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The imPACT process is initiated by an official request for assistance originating from the Ministry of Health of a Member State to the IAEA. This request should highlight the commitment of the national health authorities to fight cancer and nominate a Focal Point for the imPACT review. The Member State carries out a self-assessment by completing the WHO–IAEA NCCP Core Self-Assessment Tool. A Country Cancer Profile (CCP) is prepared by the PPO on the basis of research and desk based studies, taking into account previous assistance in radiation medicine and related radiation safety provided by the IAEA.
The imPACT review team, composed of a multidisciplinary team of experts with experience in developing countries, is assembled in consultation with WHO Regional Offices, the International Agency for Research on Cancer (IARC), PACT partners and internal IAEA stakeholders. This is a particularly strong feature of the imPACT review as the participation of a multidisciplinary team of experts allows the Member State’s public health authorities to draw on a wide range of evidence based cancer control knowledge and experience.
The imPACT mission is implemented in close cooperation with national authorities, notably the National Liaison Office, the Ministry of Health, the WHO Country Office and all relevant stakeholders.
The imPACT report is compiled by the IAEA based on the inputs and recommendations provided by the imPACT review team in consultation with WHO Regional and Country Offices, IARC and relevant internal stakeholders.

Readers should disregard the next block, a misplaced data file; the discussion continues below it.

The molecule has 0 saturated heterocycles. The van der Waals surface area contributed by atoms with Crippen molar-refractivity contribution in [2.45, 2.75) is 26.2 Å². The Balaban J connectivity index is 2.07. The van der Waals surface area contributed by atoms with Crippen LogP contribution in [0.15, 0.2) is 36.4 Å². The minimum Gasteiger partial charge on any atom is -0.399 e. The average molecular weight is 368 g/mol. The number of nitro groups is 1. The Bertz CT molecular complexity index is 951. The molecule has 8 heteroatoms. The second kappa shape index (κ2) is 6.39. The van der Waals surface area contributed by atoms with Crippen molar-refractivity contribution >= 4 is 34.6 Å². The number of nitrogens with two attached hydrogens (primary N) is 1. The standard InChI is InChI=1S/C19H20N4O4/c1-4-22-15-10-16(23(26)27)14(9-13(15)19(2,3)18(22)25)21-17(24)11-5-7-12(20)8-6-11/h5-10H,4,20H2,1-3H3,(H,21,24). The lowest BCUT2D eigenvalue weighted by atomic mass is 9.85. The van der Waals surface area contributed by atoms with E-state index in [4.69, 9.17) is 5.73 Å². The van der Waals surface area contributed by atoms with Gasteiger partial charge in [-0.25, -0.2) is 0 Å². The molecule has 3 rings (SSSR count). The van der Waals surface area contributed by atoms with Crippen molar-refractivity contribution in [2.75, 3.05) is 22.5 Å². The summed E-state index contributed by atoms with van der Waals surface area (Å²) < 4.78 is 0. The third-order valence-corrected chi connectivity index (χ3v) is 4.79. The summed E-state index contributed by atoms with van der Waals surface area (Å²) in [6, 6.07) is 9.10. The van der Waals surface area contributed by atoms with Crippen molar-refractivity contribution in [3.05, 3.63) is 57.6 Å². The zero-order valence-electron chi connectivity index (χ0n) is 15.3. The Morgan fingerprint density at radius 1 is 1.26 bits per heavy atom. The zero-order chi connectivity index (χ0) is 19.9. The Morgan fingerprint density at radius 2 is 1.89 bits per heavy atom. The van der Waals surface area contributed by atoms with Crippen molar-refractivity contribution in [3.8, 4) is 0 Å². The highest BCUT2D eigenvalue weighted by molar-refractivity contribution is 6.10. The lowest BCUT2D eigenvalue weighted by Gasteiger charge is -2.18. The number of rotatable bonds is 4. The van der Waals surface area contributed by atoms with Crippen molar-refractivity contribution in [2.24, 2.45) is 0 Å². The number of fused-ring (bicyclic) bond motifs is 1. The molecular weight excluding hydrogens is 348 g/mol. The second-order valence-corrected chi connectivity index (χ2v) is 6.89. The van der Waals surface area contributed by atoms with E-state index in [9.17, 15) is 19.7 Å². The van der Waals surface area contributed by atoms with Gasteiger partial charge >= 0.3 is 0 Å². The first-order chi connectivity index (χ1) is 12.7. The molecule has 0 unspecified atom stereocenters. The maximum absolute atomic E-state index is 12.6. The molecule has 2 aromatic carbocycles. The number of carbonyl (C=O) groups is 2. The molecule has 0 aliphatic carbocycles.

The imPACT report is sent to the recipient Member State’s Ministry of Health requesting comments on the report and the follow-up actions suggested therein.
Within six months following submission of the imPACT report, an official response from the Ministry of Health to the IAEA endorsing the recommendations and/or requesting additional support for follow-up action is expected.
An IAEA Member State may be eligible for an imPACT review, subject to the availability of resources from PACT Programme Office (PPO), when the following criteria are met: • Cancer is recognized as a public health priority in the country and national health authorities are committed to address cancer control (documented in the IAEA Country Programme Framework and/or the WHO Country Cooperation Strategy); • National health authorities have formally requested IAEA assistance on cancer control; • The Member State is a recipient of the IAEA’s Technical Cooperation (TC) Programme with active radiotherapy project(s) or has plans to establish a radiotherapy programme.
An imPACT review team on mission in Khartoum, Sudan.
imPACT Missions around the World
The objectives of the imPACT review are to:
Carry out a comprehensive assessment of the country’s cancer control capacity in the areas of planning, information, prevention, early detection, diagnosis and treatment, palliative care, training and civil society activities.
Carry out a capacity and needs assessment for the effective implementation of the country’s radiation medicine programme, including all relevant regulatory and safety aspects, as a component of a comprehensive NCCP.
Assist in the planning of the country’s cancer related TC projects for future cycles.
Explore suitable project proposals and multidisciplinary assistance packages, as well as potential sources of funding for cancer control interventions.
Areas of Assessment The imPACT review focuses on the assessment of the following cancer related areas, with emphasis on those deemed high priority by the government:
Cancer control planning status according to WHO guidelines.
Registration and surveillance: Data use in planning and decision making.